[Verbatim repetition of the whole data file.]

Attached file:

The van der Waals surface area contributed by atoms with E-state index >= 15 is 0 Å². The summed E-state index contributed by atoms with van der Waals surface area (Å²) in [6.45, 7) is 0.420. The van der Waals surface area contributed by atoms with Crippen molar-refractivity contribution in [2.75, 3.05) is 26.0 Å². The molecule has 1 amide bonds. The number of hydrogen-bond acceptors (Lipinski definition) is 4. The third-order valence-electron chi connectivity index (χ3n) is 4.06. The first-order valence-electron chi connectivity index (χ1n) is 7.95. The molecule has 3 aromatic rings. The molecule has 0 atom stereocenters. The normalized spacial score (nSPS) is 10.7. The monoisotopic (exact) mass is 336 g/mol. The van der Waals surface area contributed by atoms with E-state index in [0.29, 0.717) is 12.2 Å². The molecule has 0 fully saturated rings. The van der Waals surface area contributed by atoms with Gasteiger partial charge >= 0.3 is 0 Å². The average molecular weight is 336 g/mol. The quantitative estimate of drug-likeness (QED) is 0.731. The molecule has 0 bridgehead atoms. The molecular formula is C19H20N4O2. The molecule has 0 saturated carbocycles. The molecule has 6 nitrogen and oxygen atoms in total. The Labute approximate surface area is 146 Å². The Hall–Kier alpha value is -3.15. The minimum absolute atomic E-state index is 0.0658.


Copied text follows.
The van der Waals surface area contributed by atoms with E-state index >= 15 is 0 Å². The summed E-state index contributed by atoms with van der Waals surface area (Å²) in [6.45, 7) is 0.420. The van der Waals surface area contributed by atoms with Crippen molar-refractivity contribution in [2.75, 3.05) is 26.0 Å². The molecule has 1 amide bonds. The number of hydrogen-bond acceptors (Lipinski definition) is 4. The third-order valence-electron chi connectivity index (χ3n) is 4.06. The first-order valence-electron chi connectivity index (χ1n) is 7.95. The molecule has 3 aromatic rings. The molecule has 0 atom stereocenters. The normalized spacial score (nSPS) is 10.7. The monoisotopic (exact) mass is 336 g/mol. The van der Waals surface area contributed by atoms with E-state index in [0.29, 0.717) is 12.2 Å². The molecule has 0 fully saturated rings. The van der Waals surface area contributed by atoms with Gasteiger partial charge >= 0.3 is 0 Å². The average molecular weight is 336 g/mol. The quantitative estimate of drug-likeness (QED) is 0.731. The molecule has 0 bridgehead atoms. The molecular formula is C19H20N4O2. The molecule has 0 saturated carbocycles. The molecule has 6 nitrogen and oxygen atoms in total. The Labute approximate surface area is 146 Å². The Hall–Kier alpha value is -3.15. The minimum absolute atomic E-state index is 0.0658.